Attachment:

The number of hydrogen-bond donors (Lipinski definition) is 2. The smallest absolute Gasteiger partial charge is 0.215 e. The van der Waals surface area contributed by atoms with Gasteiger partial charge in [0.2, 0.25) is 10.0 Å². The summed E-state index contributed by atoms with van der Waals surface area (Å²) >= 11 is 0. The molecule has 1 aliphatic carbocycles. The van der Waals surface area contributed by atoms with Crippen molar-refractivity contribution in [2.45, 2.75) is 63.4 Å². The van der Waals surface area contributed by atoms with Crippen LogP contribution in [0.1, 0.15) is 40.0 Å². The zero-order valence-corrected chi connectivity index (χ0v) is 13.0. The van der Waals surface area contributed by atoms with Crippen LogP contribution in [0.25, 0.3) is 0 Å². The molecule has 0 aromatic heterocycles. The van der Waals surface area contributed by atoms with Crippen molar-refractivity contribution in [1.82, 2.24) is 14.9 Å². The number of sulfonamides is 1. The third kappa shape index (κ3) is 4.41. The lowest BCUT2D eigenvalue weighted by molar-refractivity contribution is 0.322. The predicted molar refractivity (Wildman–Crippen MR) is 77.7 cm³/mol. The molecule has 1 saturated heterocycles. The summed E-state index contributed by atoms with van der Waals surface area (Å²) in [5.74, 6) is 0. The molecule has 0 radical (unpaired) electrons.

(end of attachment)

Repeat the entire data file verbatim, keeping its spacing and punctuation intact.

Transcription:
The number of hydrogen-bond donors (Lipinski definition) is 2. The smallest absolute Gasteiger partial charge is 0.215 e. The van der Waals surface area contributed by atoms with Gasteiger partial charge in [0.2, 0.25) is 10.0 Å². The summed E-state index contributed by atoms with van der Waals surface area (Å²) >= 11 is 0. The molecule has 1 aliphatic carbocycles. The van der Waals surface area contributed by atoms with Crippen molar-refractivity contribution in [2.45, 2.75) is 63.4 Å². The van der Waals surface area contributed by atoms with Crippen LogP contribution in [0.1, 0.15) is 40.0 Å². The zero-order valence-corrected chi connectivity index (χ0v) is 13.0. The van der Waals surface area contributed by atoms with Crippen LogP contribution in [0.25, 0.3) is 0 Å². The molecule has 0 aromatic heterocycles. The van der Waals surface area contributed by atoms with Crippen molar-refractivity contribution in [1.82, 2.24) is 14.9 Å². The number of sulfonamides is 1. The third kappa shape index (κ3) is 4.41. The lowest BCUT2D eigenvalue weighted by molar-refractivity contribution is 0.322. The predicted molar refractivity (Wildman–Crippen MR) is 77.7 cm³/mol. The molecule has 1 saturated heterocycles. The summed E-state index contributed by atoms with van der Waals surface area (Å²) in [5.74, 6) is 0. The molecule has 0 radical (unpaired) electrons.